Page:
The following page is a list of formulas and very brief explanations.

**Density**is the ratio of a substance's mass to its volume and can be expressed mathematically as

whereD=M/V

*D*is density,

*M*is mass, and

*V*is volume.

Example:

What is the density of an object having a mass of 8 kg and a volume of 2 cubic meters?

D = M/V

D = 8/2

D = 4 kg/m^{3}

**Temperature**:

In science, we will use Celsius or Kelvin temperature scales to describe temperature.

To convert:

Celsius = Kelvin - 273.15

Kelvin + 273.15 = Celsius

Kelvin = Celsius + 273.15

Celsius + 273.15 = Kelvin

**Gas Laws:**

*Charles's Law*

The volume of a gas is directly proportional to its temperature in kelvins if the pressure and number of molecules are constant.

V1T1=V2T2

*Boyle's Law*

The volume of a gas is inversely proportional to its pressure if the temperature and the number of molecules are constant.

P1V1=P2T2

*Combined Gas Law*

Pressure is inversely proportional to volume, or higher volume equals lower pressure. Pressure is directly proportional to temperature, or higher temperature equals higher pressure.

(P1V1)/T1=(P2V2)/T2

Example:

If a sample of gas initially has a pressure of 2 atm, a volume of 3 liters, and a temperature of 300 K, what would its final volume be if the pressure changed to 1.5 atm and the temperature changed to 290 K?

(P1V1)/T1=(P2V2)/T2 (2 • 3)/300 = (1.5 • V)/290

6/300 = 1.5 V/290

290 • (6/300) = 1.5 V

5.8 = 1.5 V

5.8/1.5 = V

3.87 l = V

**Motion**:

Finding final velocity:

wherevf = vi + at

*vf*is final velocity,

*vi*is initial velocity,

*a*is acceleration, and

*t*is elapsed time.

Example:

An object is moving at a rate of 3 m/s and accelerates at a rate of 2 (m/s)/s for 5 seconds. What is its final velocity?

vf = vi + at

vf = 3 + 2 • 5

vf = 3 + 10

vf = 13 m/s

Finding average velocity:

wherev(ave) = (vf+vi)/2

*v(ave)*is average velocity,

*vf*is final velocity, and

*vi*is initial velocity.

df = di + vit + 1/2at^{2}

wheredfis the final, total displacement…

diis the initial displacement. (How far from whatever point of reference is the object when the thing starts accelerating?)…

viis the initial velocity of the object at the beginning of the acceleration.

tis the elapsed time from the beginning of the acceleration until the end of the period being observed.

(vitaccounts for the motion of the object based on its starting velocity. It keeps covering distance at the initial rate, and additionally, it accelerates and covers more distance.)

ais the acceleration andtis elapsed time.

Example:

An object begins 10 meters from a mark on a track with an initial velocity of 3 m/s. If it accelerates at a rate of 5 (m/s)/s for 4 seconds, how far from the mark does it end up?

df = di + vit + 1/2at^{2}

df = 10 + 3(4) + 1/2(5)(4)^2

df = 10 + 12 + 1/2 (5) (16)

df = 10 + 12 + 40

df = 62 m

**Force**:

Where

*F*is force,

*a*is acceleration, and

*m*is mass, then:

F = ma

**Work and Energy**:

**Work**is found by

whereW = Fd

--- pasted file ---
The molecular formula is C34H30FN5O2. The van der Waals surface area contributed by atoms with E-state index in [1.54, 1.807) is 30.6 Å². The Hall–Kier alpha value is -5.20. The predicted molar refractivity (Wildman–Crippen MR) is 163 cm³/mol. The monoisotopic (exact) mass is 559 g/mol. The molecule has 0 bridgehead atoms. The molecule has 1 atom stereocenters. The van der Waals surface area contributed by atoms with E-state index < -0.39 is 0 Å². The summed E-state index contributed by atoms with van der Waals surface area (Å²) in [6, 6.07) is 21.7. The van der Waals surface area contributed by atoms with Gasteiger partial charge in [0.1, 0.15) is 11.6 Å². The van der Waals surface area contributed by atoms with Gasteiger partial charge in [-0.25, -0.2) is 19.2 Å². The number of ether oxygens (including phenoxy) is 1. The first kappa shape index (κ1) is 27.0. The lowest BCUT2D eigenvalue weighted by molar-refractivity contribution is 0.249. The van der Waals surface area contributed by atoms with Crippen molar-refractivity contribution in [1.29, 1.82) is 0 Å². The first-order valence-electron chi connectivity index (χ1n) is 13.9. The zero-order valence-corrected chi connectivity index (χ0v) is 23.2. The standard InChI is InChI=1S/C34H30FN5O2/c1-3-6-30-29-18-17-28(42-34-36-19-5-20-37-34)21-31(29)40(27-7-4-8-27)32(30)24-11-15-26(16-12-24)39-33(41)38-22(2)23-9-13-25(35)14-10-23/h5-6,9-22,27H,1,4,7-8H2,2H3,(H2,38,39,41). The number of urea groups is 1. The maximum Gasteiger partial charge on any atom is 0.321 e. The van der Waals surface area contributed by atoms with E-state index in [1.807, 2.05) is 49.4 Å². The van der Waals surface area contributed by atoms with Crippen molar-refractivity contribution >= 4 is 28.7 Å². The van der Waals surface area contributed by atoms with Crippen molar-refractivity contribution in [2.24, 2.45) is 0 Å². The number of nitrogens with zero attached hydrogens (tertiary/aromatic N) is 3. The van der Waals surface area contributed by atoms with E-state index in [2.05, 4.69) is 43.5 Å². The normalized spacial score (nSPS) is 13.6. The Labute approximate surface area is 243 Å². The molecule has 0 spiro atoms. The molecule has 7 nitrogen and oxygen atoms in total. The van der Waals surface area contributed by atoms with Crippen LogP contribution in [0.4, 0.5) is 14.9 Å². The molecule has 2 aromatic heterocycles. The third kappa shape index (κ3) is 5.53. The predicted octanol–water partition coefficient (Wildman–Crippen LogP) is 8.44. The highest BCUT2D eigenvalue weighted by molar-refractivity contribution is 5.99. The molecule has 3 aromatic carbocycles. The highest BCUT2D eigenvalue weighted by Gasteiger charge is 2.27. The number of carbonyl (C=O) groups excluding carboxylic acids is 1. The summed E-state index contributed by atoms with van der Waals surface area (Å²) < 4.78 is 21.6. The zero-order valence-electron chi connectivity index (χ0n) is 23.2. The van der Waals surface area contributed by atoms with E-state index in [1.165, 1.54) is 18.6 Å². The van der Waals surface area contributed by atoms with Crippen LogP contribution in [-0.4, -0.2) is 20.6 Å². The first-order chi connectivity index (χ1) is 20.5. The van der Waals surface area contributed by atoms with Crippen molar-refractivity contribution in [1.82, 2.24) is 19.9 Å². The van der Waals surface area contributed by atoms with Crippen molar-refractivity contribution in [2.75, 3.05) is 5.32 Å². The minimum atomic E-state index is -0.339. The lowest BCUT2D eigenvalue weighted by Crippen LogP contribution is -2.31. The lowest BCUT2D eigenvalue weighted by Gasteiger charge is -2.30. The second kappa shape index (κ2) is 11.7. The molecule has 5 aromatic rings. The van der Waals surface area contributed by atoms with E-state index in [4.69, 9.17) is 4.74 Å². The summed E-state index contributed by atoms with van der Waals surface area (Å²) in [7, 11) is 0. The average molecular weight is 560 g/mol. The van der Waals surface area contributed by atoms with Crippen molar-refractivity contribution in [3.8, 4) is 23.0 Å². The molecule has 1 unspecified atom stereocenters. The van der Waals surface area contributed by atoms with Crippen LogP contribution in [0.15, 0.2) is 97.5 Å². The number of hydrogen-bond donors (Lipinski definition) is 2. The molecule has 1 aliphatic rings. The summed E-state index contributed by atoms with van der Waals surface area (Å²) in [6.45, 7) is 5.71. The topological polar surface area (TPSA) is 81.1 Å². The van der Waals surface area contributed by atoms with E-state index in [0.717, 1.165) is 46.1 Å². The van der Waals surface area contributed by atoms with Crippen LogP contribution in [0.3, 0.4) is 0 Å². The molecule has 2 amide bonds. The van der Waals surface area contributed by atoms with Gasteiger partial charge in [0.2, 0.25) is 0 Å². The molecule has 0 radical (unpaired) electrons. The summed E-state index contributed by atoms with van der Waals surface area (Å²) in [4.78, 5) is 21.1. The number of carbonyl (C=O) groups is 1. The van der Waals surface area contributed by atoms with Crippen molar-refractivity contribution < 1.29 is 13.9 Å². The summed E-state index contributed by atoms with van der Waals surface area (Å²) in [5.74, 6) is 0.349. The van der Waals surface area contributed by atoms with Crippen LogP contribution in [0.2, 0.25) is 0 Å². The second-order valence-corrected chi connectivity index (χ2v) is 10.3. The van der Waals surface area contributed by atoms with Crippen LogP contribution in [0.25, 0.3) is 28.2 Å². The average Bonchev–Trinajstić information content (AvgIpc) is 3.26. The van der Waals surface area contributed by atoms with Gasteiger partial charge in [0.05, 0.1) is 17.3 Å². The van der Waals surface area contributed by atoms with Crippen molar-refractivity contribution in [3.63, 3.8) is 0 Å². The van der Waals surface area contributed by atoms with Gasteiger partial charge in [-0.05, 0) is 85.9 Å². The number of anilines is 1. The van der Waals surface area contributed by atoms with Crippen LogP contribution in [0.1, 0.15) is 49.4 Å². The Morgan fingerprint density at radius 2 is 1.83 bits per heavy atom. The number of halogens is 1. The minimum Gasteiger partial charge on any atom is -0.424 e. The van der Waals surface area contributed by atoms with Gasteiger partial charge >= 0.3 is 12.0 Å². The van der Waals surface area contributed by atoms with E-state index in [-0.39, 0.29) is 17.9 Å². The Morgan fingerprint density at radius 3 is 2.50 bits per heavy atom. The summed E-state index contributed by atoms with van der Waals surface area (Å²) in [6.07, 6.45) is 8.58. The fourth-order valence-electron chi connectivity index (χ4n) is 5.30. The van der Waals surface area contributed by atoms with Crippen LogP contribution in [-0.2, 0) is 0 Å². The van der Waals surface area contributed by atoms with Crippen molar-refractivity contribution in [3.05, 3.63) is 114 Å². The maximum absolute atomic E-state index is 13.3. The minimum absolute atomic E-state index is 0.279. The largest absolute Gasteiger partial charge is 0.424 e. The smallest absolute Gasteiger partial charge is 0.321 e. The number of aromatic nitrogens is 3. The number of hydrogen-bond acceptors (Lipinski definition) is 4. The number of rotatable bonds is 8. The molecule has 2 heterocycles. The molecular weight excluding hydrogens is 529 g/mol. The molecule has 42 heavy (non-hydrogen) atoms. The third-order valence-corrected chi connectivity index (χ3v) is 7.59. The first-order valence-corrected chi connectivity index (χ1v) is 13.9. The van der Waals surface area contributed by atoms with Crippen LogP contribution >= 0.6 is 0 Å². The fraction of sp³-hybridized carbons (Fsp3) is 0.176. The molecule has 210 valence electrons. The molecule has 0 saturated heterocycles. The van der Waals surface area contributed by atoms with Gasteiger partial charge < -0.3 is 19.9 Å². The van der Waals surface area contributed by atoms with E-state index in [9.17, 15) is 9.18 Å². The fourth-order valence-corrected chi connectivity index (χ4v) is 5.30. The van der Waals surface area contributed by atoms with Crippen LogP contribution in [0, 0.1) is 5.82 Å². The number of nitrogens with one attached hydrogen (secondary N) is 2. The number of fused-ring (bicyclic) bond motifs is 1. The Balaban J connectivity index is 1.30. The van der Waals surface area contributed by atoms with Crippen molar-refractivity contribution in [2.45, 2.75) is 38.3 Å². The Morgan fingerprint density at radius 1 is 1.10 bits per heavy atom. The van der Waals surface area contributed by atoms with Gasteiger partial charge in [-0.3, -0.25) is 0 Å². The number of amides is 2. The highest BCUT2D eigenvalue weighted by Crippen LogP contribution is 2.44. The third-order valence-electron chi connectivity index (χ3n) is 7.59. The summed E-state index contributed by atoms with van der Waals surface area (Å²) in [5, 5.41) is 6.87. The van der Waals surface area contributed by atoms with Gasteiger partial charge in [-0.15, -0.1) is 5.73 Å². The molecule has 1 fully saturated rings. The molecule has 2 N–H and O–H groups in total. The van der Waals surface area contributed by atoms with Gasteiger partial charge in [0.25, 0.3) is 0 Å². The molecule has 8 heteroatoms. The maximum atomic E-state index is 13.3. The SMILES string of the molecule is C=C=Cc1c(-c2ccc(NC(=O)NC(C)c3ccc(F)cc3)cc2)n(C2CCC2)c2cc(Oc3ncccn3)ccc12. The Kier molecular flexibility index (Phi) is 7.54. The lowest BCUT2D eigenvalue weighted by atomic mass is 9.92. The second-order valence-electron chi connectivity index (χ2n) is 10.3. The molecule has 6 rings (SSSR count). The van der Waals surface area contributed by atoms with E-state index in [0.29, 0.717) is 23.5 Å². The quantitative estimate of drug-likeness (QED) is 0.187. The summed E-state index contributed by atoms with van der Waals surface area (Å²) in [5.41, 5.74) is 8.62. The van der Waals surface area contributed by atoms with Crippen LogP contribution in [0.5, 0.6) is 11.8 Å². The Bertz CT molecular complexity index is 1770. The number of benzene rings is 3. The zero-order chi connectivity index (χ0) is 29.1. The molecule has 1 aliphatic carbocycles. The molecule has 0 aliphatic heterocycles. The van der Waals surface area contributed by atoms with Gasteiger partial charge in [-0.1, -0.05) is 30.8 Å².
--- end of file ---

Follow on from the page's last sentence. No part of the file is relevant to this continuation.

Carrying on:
*W*is work,

*F*is force applied (not net force!), and

*d*is displacement/distance.

**Kinetic energy**(KE) is found with this equation:

whereKE = 1/2 mv^{2}

*KE*is kinetic energy,

*m*is mass and

*v*is velocity.

The

**potential gravitational energy**can be found with this equation:

wherePE = mgh

*PE*is potential gravitational energy,

*m*is mass,

*g*is acceleration due to gravity, and h is height.

On earth, acceleration due to gravity is 9.8 (m/s)/s

The amount of

**elastic potential energy**is determined by how hard it is to compress or stretch something and how far it is stretched or compressed.

The equation to find this is:

wherePE = 1/2kd^{2}

*PE*is potential elastic energy,

*k*is a constant specific to a particular stretchy thing (spring, rubber band, etc.) and d is the distance that it is stretched or compressed (sometimes x is used instead of

*d*, as in the illustration)

**Heat/Energy Transfer**

Now to find heat, we can use the formula:

WhereQ = mcΔT

*Q*is heat or thermal energy,

*m*is mass,

*c*is a number called specific heat that you either look up or calculate, and

*ΔT*is the change in temperature.

EXAMPLES:

How much heat is absorbed by 200 grams of water that starts at 25C and ends up at 30C, given that the specific heat of water is 4.2 J/g°C?Q = mcΔTQ = 200•4.2•(30-25)Q = 200•4.2•5Q = 4200 JWhat is the specific heat of a metal that has a mass of 50 grams and changes temperature from 100C to 30C and gives off 4200 J of thermal energy?Q = mcΔT4200 = 50•c•(100-30)4200 = 50•70•c4200 = 3500c4200/3500 = c1.2 = c

Given the following information, find the work done on a 6.5 kg object after 4 seconds:

A = 16 N

B = 4 N

C = 14 N

D = 9 N

B = 4 N

C = 14 N

D = 9 N

STEP 1: Find Net Force by resolving the UpDown forces, resolving the LeftRight forces, and then using the Pythagorean Theorem:

F(net)

^{2}= UpDown

^{2}+ LeftRight

^{2}

^{}F(net)

^{2}= (16 - 4)

^{2}+(14 - 9)

^{2}

F(net)

^{2}= (12)

^{2}+ (5)

^{2}

F(net)

^{2}= 144 + 25

F(net)

^{2}= 169

**F(net) = 13 N**

STEP 2: Find Acceleration where the force is the net force on the object:

F = ma

13 = 6.5a

13/6.5 = a

**2 (m/s)/s = a**

STEP 3: Find the distance through which the force acted due to the net force.

df = 1/2at

^{2}

df = 1/2 • 2 • 4

^{2}

**df = 16 m**

STEP 4: Find the work done by the net force through the calculated distance.

W = Fd

W = 13 • 16

**W = 208 J**

**To find the**

__final velocity__in the above:Do Step 1 above.

Do Step 2 above.

STEP 3:

Vf = at

Vf = 2 • 4

**Vf = 8 m/s**

**To find**

__final kinetic energy__, first find the final velocity (above), and then:KE = 1/2mv

^{2}

KE = 1/2•6.5•8

^{2}

KE = 1/2 • 6.5 • 64

**KE = 208 J**